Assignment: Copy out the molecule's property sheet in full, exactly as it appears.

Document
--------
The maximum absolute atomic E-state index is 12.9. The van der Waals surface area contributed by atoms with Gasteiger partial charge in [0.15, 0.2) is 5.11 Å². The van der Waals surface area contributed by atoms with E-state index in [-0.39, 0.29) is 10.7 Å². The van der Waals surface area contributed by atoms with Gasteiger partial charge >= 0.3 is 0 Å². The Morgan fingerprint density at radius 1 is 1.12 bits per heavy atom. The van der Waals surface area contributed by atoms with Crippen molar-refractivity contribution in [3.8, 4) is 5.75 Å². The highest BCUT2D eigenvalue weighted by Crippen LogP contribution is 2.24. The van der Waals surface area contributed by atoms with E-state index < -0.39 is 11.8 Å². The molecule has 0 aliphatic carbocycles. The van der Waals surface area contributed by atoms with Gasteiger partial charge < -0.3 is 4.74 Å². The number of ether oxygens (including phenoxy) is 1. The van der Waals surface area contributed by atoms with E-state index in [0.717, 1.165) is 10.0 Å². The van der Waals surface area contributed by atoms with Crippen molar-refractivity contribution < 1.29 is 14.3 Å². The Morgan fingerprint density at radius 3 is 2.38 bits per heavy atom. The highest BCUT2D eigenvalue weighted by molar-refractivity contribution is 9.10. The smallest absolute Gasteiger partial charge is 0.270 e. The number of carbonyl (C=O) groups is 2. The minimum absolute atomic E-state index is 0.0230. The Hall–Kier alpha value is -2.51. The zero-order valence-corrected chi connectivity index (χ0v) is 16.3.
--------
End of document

The maximum absolute atomic E-state index is 12.9. The van der Waals surface area contributed by atoms with Gasteiger partial charge in [0.15, 0.2) is 5.11 Å². The van der Waals surface area contributed by atoms with E-state index in [-0.39, 0.29) is 10.7 Å². The van der Waals surface area contributed by atoms with Gasteiger partial charge >= 0.3 is 0 Å². The Morgan fingerprint density at radius 1 is 1.12 bits per heavy atom. The van der Waals surface area contributed by atoms with Crippen molar-refractivity contribution in [3.8, 4) is 5.75 Å². The highest BCUT2D eigenvalue weighted by Crippen LogP contribution is 2.24. The van der Waals surface area contributed by atoms with E-state index < -0.39 is 11.8 Å². The molecule has 0 aliphatic carbocycles. The van der Waals surface area contributed by atoms with Gasteiger partial charge < -0.3 is 4.74 Å². The number of ether oxygens (including phenoxy) is 1. The van der Waals surface area contributed by atoms with E-state index in [0.717, 1.165) is 10.0 Å². The van der Waals surface area contributed by atoms with Crippen molar-refractivity contribution < 1.29 is 14.3 Å². The Morgan fingerprint density at radius 3 is 2.38 bits per heavy atom. The highest BCUT2D eigenvalue weighted by molar-refractivity contribution is 9.10. The smallest absolute Gasteiger partial charge is 0.270 e. The number of carbonyl (C=O) groups is 2. The minimum absolute atomic E-state index is 0.0230. The Hall–Kier alpha value is -2.51. The zero-order valence-corrected chi connectivity index (χ0v) is 16.3.